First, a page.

I met these delightfully graceful animals recently, while taking a short walk through Wollaton Park, Nottingham. They roam wild here, as they have done for over 400 years. They can run as a pack, while hardly making a sound!It's kind to share!
A large proportion of glass in architecture, whether old style or modern, is often fascinating. Here, we are back again to my beloved Wollaton Park, Nottingham. This is the view looking up at the roof of the Camellia House, set in the grounds. One of the earliest cast iron glasshouses of its kind, it was built in 1827. It has recently been extensively restored, and is still used for its original purpose.
Buildinds such as this one provide a wonderful display of shape and line – a photographer’s paradise!
We’re back again, of course, to my beloved Wollaton Park, Nottingham, where deer have roamed wild for many generations. (Of deer and humans, that is.) This situation – fading daylight, moving subject, desire for high quality image and reasonable depth of field) had me wanting to replace my trusty but now dated DSLR with one giving improved performance at high ISO settings. (New one will have to stay on my wish list for a bit longer.)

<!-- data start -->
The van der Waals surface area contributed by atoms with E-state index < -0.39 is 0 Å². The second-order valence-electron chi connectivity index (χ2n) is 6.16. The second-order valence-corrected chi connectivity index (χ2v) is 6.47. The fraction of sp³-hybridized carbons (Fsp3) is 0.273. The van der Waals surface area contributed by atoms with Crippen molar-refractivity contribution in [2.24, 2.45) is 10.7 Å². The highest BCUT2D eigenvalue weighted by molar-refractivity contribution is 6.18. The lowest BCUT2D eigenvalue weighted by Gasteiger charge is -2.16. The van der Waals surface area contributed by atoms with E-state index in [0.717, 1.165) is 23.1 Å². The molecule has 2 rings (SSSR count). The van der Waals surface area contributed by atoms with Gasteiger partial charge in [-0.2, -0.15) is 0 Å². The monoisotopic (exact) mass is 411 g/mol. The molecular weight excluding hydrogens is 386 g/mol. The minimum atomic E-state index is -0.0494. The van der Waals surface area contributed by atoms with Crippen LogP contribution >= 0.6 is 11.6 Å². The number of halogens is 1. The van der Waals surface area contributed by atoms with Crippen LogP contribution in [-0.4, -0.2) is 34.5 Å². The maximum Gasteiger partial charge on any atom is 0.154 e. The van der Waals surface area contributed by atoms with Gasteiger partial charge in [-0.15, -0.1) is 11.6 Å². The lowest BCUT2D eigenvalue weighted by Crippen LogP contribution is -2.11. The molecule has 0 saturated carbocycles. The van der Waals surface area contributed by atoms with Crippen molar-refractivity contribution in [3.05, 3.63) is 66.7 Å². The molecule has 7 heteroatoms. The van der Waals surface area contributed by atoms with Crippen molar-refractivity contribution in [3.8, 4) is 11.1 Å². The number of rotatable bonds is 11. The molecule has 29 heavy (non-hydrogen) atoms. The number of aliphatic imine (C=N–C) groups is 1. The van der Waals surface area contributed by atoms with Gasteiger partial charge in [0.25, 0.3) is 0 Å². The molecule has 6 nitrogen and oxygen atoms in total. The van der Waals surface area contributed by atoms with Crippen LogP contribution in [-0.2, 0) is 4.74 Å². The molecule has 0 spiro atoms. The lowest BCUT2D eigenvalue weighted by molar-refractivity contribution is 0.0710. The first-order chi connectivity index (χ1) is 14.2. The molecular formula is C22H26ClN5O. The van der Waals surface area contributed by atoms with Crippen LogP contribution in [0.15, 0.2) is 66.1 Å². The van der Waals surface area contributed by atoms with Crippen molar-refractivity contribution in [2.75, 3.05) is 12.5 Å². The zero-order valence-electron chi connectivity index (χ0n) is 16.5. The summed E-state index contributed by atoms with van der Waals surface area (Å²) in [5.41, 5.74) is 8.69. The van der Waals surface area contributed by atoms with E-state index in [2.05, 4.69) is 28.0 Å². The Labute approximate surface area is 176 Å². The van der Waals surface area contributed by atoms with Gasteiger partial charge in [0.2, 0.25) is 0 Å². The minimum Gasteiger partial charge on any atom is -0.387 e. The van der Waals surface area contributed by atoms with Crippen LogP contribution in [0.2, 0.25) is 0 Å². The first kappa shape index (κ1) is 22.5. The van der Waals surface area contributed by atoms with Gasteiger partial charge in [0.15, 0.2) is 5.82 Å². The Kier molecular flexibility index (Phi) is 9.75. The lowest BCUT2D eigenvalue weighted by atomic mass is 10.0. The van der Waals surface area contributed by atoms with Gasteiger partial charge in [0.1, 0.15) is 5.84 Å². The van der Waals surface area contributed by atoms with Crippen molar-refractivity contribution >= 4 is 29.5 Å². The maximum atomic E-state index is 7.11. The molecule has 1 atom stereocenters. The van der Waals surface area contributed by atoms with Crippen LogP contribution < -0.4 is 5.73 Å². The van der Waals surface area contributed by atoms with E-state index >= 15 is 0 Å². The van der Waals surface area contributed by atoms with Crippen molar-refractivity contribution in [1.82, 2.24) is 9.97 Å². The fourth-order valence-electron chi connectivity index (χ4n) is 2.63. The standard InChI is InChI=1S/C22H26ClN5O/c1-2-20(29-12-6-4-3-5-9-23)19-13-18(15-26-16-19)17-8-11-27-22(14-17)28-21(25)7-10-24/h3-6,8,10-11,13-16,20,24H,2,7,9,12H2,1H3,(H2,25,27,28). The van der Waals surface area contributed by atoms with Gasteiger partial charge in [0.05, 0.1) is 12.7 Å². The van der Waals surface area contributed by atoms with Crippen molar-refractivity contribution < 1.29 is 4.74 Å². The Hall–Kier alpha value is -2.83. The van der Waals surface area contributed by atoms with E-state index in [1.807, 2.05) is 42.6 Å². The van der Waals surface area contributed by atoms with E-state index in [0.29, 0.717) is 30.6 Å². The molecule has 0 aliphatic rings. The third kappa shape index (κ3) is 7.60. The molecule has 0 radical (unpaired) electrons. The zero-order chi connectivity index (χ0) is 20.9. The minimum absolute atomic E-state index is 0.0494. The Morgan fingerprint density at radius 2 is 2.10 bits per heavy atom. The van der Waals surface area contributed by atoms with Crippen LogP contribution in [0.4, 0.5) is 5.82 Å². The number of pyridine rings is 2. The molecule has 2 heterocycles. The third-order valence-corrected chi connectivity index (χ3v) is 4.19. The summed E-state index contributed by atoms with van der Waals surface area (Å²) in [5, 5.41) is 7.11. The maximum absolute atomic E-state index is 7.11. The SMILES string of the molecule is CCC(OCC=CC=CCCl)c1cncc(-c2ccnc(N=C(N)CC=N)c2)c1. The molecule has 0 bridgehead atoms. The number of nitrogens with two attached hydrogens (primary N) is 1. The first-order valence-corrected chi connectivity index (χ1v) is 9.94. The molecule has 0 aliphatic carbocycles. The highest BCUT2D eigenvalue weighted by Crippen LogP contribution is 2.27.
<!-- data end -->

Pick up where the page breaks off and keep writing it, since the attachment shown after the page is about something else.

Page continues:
I think the adage is true: children and animals are both, indeed, hard but rewarding subjects for any photographer – and the perseverance is worthwhile!
The word ‘deer’ incidentally, comes from an old word for an animal; a wilderness was literally a wild-deer-ness!
This post continues my response to the Alphabet Photography Challenge.It's kind to share!
Thursday saw the brief return of summer. In the sensory garden at Wollaton Park, Nottingham, bees of all kinds were taking advantage of this. I’m sorry that I can’t give you the scent of all the flowers and plants: buddleia, rosemary, lavender, box, many more…It's kind to share!
One wet evening, when noboby else was around in this part of the park, I just stopped to capture this arrargement of shape and line.
Thousands of people walk through here, on a pleasant Saturday or Sunday. How many notice, I wonder?